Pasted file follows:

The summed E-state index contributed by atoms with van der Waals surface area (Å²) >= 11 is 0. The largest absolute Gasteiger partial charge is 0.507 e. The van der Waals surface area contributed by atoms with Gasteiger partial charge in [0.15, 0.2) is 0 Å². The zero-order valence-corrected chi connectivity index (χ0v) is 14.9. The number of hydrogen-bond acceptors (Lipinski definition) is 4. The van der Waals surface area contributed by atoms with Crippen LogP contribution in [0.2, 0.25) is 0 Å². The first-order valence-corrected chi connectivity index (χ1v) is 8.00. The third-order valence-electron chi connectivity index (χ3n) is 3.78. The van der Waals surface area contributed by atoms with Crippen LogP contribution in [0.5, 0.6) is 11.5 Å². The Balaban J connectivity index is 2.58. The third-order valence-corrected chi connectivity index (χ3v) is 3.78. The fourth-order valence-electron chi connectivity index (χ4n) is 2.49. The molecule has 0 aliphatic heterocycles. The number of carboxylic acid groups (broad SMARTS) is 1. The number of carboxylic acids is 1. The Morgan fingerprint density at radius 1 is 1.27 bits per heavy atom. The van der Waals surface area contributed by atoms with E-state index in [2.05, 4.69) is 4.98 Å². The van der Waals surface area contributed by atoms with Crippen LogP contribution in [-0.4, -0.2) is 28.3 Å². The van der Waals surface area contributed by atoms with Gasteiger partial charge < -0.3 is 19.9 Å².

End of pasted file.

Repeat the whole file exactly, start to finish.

The summed E-state index contributed by atoms with van der Waals surface area (Å²) >= 11 is 0. The largest absolute Gasteiger partial charge is 0.507 e. The van der Waals surface area contributed by atoms with Gasteiger partial charge in [0.15, 0.2) is 0 Å². The zero-order valence-corrected chi connectivity index (χ0v) is 14.9. The number of hydrogen-bond acceptors (Lipinski definition) is 4. The van der Waals surface area contributed by atoms with Crippen LogP contribution in [0.2, 0.25) is 0 Å². The first-order valence-corrected chi connectivity index (χ1v) is 8.00. The third-order valence-electron chi connectivity index (χ3n) is 3.78. The van der Waals surface area contributed by atoms with Crippen LogP contribution in [0.5, 0.6) is 11.5 Å². The Balaban J connectivity index is 2.58. The third-order valence-corrected chi connectivity index (χ3v) is 3.78. The fourth-order valence-electron chi connectivity index (χ4n) is 2.49. The molecule has 0 aliphatic heterocycles. The number of carboxylic acid groups (broad SMARTS) is 1. The number of carboxylic acids is 1. The Morgan fingerprint density at radius 1 is 1.27 bits per heavy atom. The van der Waals surface area contributed by atoms with E-state index in [2.05, 4.69) is 4.98 Å². The van der Waals surface area contributed by atoms with Crippen LogP contribution in [-0.4, -0.2) is 28.3 Å². The van der Waals surface area contributed by atoms with Gasteiger partial charge < -0.3 is 19.9 Å².